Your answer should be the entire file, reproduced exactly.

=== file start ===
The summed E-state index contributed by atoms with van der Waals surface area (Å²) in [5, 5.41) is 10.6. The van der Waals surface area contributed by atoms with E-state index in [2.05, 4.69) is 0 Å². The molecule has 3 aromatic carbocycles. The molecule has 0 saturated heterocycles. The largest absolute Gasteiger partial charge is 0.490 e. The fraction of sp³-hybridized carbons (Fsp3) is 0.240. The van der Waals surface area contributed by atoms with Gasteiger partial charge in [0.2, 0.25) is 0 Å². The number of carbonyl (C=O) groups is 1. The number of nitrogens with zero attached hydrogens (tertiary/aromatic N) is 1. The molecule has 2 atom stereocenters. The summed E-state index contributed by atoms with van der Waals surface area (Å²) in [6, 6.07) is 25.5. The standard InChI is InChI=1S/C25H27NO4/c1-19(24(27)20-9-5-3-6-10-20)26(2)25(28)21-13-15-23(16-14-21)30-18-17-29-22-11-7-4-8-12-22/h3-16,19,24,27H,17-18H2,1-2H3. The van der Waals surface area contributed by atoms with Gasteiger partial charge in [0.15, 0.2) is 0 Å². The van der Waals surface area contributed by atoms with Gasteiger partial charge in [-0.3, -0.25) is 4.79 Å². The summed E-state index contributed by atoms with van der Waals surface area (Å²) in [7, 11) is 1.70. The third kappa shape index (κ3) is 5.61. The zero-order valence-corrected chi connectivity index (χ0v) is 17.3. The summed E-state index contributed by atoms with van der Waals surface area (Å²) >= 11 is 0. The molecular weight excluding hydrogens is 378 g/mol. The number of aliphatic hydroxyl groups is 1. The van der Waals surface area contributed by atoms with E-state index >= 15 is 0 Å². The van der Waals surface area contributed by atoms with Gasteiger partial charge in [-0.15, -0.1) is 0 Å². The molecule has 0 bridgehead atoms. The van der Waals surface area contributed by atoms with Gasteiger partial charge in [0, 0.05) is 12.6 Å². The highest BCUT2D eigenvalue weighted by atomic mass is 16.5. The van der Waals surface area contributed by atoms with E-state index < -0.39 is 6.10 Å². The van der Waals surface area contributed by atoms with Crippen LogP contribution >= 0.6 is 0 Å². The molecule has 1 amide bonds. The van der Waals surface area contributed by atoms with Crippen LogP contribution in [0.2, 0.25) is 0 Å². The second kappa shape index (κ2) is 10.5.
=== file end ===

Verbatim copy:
The summed E-state index contributed by atoms with van der Waals surface area (Å²) in [5, 5.41) is 10.6. The van der Waals surface area contributed by atoms with E-state index in [2.05, 4.69) is 0 Å². The molecule has 3 aromatic carbocycles. The molecule has 0 saturated heterocycles. The largest absolute Gasteiger partial charge is 0.490 e. The fraction of sp³-hybridized carbons (Fsp3) is 0.240. The van der Waals surface area contributed by atoms with Gasteiger partial charge in [0.2, 0.25) is 0 Å². The number of carbonyl (C=O) groups is 1. The number of nitrogens with zero attached hydrogens (tertiary/aromatic N) is 1. The molecule has 2 atom stereocenters. The summed E-state index contributed by atoms with van der Waals surface area (Å²) in [6, 6.07) is 25.5. The standard InChI is InChI=1S/C25H27NO4/c1-19(24(27)20-9-5-3-6-10-20)26(2)25(28)21-13-15-23(16-14-21)30-18-17-29-22-11-7-4-8-12-22/h3-16,19,24,27H,17-18H2,1-2H3. The van der Waals surface area contributed by atoms with Gasteiger partial charge in [0.15, 0.2) is 0 Å². The van der Waals surface area contributed by atoms with Gasteiger partial charge in [-0.3, -0.25) is 4.79 Å². The summed E-state index contributed by atoms with van der Waals surface area (Å²) in [7, 11) is 1.70. The third kappa shape index (κ3) is 5.61. The zero-order valence-corrected chi connectivity index (χ0v) is 17.3. The summed E-state index contributed by atoms with van der Waals surface area (Å²) >= 11 is 0. The molecular weight excluding hydrogens is 378 g/mol. The number of aliphatic hydroxyl groups is 1. The van der Waals surface area contributed by atoms with E-state index >= 15 is 0 Å². The van der Waals surface area contributed by atoms with Gasteiger partial charge in [-0.15, -0.1) is 0 Å². The molecule has 0 bridgehead atoms. The van der Waals surface area contributed by atoms with Gasteiger partial charge in [0, 0.05) is 12.6 Å². The highest BCUT2D eigenvalue weighted by atomic mass is 16.5. The van der Waals surface area contributed by atoms with E-state index < -0.39 is 6.10 Å². The van der Waals surface area contributed by atoms with Crippen LogP contribution >= 0.6 is 0 Å². The molecule has 1 amide bonds. The van der Waals surface area contributed by atoms with Crippen LogP contribution in [0.2, 0.25) is 0 Å². The second kappa shape index (κ2) is 10.5.